The Life-Study of the Bible by Witness Lee

A Priest Like Melchisedec, Life-Study of Hebrews, Message Twenty-Eight, pp. 306-309

III. A PRIEST LIKE MELCHISEDEC

According to the Bible, there are only two orders of the priesthood—the order of Aaron and the order of Melchisedec. The order of Melchisedec came before that of Aaron. The priesthood of Melchisedec did not come in with Abraham's descendants but with Abraham himself. We have seen that Adam was the head of the created race and that Abraham was the head of the called race. Since the created race under the headship of Adam had become a failure, Adam having failed God in His eternal purpose, God eventually gave up the created race. At the time of Babel, the created race had become altogether a land of Chaldea. Since the time of Nimrod, Chaldea was filled with idols. Idolatry is utterly opposed to God Himself. Because mankind under the headship of Adam had become a land of idols, even the Almighty God found it impossible to do anything with them. Although He gave up the created race, He could never forsake His eternal purpose which needed man for its fulfillment. Therefore, according to His economy, God called Abraham out of the fallen created race, making him the head of the called race.

We, the chosen ones of God, also belong to the called race. We all were once part of the created race belonging to “Chaldea” under the headship of Adam. We all have come out of an idolatrous land. Where were you before you were saved? You were in a land of idols. In the eyes of God, everything, whether it was moral or immoral, ethical or unethical, good or bad, high or low, was an idol. Praise the Lord that He called us out of our “Chaldea”! Romans 8:29 and 30 say that God foreknew, predestinated, and called us. This calling of God is not an insignificant matter; it is a high, heavenly matter, and we must behave ourselves worthy of it. God's calling is higher, richer, and more important than His creation. Hallelujah, we are members of the called race! Our father Abraham is the head of this race. The priesthood which came to the father of the called race was not that which was according to the order of Aaron but that which is according to the order of Melchisedec. Melchisedec met Abraham with bread and wine, and Abraham gave him tithes (Gen. 14:18-20). Melchisedec did not come to Abraham to receive tithes from him, but to minister to him the bread and wine.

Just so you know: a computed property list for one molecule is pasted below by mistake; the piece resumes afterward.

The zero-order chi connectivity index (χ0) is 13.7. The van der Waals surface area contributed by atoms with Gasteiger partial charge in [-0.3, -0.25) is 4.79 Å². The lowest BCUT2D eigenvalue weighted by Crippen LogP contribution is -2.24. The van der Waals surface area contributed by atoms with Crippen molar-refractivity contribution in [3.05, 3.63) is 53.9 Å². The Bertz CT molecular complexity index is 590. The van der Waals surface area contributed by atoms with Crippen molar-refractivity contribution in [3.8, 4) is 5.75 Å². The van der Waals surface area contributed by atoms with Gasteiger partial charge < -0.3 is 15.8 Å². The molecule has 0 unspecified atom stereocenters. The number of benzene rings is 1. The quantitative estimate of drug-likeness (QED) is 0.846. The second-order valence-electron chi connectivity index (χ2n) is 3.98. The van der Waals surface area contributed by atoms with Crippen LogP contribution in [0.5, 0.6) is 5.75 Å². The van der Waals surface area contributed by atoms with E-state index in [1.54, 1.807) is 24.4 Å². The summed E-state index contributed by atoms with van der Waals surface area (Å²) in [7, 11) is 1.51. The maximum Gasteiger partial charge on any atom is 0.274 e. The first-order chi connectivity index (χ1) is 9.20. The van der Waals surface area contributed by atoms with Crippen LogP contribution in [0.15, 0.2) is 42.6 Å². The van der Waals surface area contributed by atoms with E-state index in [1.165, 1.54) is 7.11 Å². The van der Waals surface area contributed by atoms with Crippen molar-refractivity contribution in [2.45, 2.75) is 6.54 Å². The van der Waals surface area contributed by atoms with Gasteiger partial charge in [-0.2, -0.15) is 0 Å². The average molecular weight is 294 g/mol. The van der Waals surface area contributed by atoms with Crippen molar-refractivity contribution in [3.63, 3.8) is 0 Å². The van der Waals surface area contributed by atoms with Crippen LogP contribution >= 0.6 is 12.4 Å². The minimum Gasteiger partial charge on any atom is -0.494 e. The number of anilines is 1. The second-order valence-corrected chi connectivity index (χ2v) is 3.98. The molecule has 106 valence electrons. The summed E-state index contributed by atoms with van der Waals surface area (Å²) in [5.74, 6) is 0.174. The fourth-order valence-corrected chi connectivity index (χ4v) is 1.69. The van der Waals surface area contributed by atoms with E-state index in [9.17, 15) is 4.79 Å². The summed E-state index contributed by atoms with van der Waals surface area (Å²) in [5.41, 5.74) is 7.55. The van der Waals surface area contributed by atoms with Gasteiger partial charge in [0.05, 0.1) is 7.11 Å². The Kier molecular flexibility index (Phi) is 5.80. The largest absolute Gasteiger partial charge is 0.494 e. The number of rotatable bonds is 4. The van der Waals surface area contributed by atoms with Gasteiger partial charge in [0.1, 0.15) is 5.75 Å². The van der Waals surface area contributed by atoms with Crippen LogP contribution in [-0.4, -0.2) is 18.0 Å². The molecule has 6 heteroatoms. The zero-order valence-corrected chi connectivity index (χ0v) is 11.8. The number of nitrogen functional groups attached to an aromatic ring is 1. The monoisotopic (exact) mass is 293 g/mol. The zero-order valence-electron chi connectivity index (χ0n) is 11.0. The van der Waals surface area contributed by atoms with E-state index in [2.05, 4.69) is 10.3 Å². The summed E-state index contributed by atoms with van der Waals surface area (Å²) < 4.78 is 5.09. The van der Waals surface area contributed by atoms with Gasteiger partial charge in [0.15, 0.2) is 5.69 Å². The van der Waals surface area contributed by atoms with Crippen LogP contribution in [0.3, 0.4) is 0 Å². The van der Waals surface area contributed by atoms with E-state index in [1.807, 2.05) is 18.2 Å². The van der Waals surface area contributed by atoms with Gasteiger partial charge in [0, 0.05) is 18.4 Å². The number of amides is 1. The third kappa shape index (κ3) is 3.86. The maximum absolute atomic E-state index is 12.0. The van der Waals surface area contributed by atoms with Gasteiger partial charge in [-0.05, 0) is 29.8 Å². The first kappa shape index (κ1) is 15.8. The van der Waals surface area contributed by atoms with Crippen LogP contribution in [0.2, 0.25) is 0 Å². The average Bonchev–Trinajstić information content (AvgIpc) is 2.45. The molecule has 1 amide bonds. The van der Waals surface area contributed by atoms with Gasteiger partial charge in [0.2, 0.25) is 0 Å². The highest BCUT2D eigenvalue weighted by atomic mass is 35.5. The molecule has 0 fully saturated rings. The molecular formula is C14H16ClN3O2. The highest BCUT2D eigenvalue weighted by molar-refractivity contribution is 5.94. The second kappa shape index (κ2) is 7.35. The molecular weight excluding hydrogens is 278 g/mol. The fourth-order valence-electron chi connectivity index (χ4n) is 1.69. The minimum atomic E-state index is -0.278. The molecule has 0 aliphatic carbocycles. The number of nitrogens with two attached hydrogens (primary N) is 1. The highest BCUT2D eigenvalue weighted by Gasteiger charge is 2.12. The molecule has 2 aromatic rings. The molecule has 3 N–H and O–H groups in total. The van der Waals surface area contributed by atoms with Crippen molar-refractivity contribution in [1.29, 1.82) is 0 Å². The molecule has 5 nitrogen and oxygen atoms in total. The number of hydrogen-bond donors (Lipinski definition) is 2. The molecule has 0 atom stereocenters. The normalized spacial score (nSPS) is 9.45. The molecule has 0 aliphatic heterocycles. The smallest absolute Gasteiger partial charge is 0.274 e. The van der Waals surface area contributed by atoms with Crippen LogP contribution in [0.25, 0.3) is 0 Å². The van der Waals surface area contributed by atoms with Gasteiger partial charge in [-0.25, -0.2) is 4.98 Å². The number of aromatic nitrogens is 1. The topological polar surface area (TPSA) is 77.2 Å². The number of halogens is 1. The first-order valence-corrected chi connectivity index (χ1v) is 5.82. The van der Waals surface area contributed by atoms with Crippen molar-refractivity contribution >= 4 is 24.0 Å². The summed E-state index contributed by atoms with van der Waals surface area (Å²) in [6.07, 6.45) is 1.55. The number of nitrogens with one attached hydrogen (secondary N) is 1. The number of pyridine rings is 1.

One night, before He left His disciples, the Lord Jesus ministered to them the bread and wine (Matt. 26:26-27). The Bible is wonderfully consistent. Melchisedec ministered bread and wine to Abraham, and the Lord Jesus ministered bread and wine to His disciples. Not many of us who have been partaking of the Lord's table for years have ever realized that it is related to Christ's priesthood according to the order of Melchisedec. The first time the priesthood is mentioned in the Bible we are told that a priest came from the Most High God and ministered bread and wine to the father of the called race.

We do not know where Melchisedec came from. In the biblical record, he had no parents, no genealogy, no beginning of days nor end of life (Heb. 7:1-3). He simply came and went.